Sonne A, Busch-Stockfisch M, Weiss J, Hinrichs J. Improved mapping of in-mouth creaminess of semi-solid dairy products by combining rheology, particle size, and tribology data. LWT Food Sci Technol 59(1): 342–347 (2014)
[29]
Huc D, Michon C, Bedoussac C, Bosc V. Design of a multi-scale texture study of yoghurts using rheology, and tribology mimicking the eating process and microstructure characterisation. Int Dairy J 61: 126–134 (2016)
[30]
Chojnicka-Paszun A, Doussinault S, de Jongh H H J. Sensorial analysis of polysaccharide–gelled protein particle dispersions in relation to lubrication and viscosity properties. Food Res Int 56: 199–210 (2014)
[31]
Czichos H, Dowson D. Tribology: A systems approach to the Science and Technology of friction, lubrication and wear. Tribol Int 11(4): 259–260 (1978)
[32]
Moayedi Y, Michlig S, Park M, Koch A, Lumpkin E A. Somatosensory innervation of healthy human oral tissues. J Comp Neurol 529(11): 3046–3061 (2021)
[33]
Dresselhuis D M, de Hoog E H A, Cohen Stuart M A, Vingerhoeds M H, van Aken G A. The occurrence of in-mouth coalescence of emulsion droplets in relation to perception of fat. Food Hydrocoll 22(6): 1170–1183 (2008)
[34]
Krop E M, Hetherington M M, Holmes M, Miquel S, Sarkar A. On relating rheology and oral tribology to sensory properties in hydrogels. Food Hydrocoll 88: 101–113 (2019)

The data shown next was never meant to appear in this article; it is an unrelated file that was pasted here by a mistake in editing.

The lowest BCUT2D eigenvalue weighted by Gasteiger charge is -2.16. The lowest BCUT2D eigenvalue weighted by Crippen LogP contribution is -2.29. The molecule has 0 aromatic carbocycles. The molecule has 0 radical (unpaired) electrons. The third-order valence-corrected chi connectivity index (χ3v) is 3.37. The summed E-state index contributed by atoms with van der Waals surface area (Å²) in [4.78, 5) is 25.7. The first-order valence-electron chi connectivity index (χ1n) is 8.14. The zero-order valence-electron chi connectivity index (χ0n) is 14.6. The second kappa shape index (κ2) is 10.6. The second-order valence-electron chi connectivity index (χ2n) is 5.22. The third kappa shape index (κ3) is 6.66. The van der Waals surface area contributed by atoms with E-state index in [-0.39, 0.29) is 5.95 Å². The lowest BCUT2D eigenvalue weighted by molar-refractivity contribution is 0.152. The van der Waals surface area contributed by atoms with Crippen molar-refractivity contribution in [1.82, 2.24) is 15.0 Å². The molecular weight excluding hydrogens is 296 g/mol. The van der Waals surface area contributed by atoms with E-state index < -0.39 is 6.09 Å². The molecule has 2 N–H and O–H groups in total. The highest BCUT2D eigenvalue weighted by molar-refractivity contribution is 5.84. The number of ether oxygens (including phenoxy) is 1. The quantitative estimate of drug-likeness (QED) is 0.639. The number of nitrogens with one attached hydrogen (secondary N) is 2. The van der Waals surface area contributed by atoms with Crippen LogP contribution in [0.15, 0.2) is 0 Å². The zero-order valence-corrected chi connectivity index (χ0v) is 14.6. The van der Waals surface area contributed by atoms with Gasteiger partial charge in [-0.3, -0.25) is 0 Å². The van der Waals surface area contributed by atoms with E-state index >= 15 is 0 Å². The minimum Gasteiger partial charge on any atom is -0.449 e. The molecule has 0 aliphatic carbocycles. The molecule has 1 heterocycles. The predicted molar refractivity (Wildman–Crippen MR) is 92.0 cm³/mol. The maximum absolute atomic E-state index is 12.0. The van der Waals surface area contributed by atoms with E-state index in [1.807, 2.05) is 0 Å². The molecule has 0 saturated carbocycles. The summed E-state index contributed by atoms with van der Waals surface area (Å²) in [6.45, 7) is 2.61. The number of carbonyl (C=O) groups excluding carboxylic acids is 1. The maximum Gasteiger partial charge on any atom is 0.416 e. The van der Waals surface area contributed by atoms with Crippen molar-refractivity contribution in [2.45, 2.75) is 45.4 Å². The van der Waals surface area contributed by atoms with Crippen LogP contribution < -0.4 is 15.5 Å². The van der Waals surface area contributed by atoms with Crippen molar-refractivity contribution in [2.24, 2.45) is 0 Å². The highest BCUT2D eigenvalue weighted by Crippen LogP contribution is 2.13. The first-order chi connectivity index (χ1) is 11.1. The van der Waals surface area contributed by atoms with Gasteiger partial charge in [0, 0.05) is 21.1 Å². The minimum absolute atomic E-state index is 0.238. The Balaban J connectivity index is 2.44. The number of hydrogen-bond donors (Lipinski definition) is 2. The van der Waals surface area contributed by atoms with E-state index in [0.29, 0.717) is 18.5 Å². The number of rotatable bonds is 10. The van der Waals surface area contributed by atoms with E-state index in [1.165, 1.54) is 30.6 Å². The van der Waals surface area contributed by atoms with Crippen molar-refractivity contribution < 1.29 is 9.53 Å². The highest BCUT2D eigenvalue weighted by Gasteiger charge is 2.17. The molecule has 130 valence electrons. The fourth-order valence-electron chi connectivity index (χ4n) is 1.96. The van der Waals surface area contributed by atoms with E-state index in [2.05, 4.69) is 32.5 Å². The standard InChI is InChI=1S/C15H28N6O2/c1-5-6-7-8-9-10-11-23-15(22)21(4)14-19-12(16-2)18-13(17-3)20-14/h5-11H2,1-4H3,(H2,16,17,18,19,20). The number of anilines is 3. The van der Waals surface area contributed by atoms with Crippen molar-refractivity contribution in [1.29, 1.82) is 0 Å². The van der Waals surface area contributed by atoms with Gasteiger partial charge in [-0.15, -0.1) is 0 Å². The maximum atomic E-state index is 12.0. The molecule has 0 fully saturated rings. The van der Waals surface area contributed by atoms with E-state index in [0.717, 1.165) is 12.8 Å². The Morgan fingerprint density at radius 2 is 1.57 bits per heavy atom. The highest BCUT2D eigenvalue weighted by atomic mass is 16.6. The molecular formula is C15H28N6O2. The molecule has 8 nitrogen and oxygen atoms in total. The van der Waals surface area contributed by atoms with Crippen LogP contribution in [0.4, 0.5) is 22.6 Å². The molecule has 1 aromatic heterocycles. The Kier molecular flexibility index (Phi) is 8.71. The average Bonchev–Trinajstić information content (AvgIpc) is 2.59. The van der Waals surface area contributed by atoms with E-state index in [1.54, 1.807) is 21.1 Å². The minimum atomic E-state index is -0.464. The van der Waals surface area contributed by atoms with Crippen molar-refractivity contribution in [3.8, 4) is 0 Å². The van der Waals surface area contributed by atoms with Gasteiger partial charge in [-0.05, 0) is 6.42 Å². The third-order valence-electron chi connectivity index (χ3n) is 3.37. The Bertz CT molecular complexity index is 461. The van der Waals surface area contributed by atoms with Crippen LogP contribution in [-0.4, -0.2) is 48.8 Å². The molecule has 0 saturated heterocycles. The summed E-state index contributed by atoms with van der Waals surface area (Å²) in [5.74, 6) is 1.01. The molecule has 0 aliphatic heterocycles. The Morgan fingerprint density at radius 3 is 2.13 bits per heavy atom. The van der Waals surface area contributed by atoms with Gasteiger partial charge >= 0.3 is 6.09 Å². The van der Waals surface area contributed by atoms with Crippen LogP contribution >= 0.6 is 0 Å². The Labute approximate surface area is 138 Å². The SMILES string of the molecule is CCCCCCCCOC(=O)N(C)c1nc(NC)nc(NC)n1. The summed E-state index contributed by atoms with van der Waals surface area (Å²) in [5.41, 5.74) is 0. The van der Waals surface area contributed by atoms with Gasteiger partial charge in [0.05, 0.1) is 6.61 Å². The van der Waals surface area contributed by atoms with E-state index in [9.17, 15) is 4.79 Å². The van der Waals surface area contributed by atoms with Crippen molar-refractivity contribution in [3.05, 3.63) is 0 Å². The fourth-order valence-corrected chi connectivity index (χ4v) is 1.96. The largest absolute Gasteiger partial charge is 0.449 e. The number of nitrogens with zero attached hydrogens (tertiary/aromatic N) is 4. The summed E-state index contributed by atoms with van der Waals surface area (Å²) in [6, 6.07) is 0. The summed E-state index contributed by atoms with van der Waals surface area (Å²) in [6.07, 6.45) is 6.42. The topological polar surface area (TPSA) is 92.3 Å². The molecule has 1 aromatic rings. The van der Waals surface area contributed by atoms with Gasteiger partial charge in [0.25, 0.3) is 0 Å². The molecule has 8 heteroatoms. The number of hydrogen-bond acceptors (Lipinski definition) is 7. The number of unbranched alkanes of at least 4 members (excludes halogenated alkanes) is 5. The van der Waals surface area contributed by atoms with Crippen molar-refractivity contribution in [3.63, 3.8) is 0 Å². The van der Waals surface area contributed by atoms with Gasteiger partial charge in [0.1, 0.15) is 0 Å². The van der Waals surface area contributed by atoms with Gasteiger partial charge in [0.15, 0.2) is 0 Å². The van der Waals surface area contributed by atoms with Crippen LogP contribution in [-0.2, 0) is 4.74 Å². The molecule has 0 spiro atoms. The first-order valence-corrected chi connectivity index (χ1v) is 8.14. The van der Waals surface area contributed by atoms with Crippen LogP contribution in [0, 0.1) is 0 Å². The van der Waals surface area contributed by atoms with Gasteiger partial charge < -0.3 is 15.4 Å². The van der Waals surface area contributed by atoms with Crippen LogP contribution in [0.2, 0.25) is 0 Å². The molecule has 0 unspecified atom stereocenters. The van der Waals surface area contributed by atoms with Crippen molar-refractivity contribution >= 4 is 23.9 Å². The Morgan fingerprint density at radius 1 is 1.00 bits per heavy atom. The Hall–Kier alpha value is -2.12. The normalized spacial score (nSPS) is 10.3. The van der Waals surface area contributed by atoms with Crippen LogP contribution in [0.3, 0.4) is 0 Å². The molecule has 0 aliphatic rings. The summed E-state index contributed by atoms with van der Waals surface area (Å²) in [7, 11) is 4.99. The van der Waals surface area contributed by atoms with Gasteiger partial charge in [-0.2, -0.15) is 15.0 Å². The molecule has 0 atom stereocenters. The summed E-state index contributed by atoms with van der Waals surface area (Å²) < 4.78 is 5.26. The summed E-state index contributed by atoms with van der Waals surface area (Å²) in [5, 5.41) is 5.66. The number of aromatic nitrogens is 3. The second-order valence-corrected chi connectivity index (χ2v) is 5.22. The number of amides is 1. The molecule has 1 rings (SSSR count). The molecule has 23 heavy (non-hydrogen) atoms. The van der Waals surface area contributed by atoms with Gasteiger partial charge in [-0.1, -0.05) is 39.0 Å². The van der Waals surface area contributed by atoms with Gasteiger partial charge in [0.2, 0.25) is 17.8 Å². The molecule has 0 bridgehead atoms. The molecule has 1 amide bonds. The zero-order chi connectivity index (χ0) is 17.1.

[35]
De Hoog E H A, Ruijschop R M A J, Pyett S P, de Kok P M T. The functional attributes that fats bring to food. In: Reducing Saturated Fats in Foods. Amsterdam: Elsevier, 2011: 29–46.
DOI
[36]
Yarmolinsky D A, Zuker C S, Ryba N J P. Common sense about taste: From mammals to insects. Cell 139(2): 234–244 (2009)
[37]
Lauga E, Pipe C, Le Révérend B. Sensing in the mouth: A model for filiform papillae as strain amplifiers. Front Phys 4: 35 (2016)
[38]
Andablo-Reyes E, Bryant M, Neville A, Hyde P, Sarkar R, Francis M, Sarkar A. 3D biomimetic tongue-emulating surfaces for tribological applications. ACS Appl Mater Interfaces 12(44): 49371–49385 (2020)
[39]
Haddad S M H, Dhaliwal S S, Rotenberg B W, Samani A, Ladak H M. Estimation of the Young’s moduli of fresh human oropharyngeal soft tissues using indentation testing. J Mech Behav Biomed Mater 86: 352–358 (2018)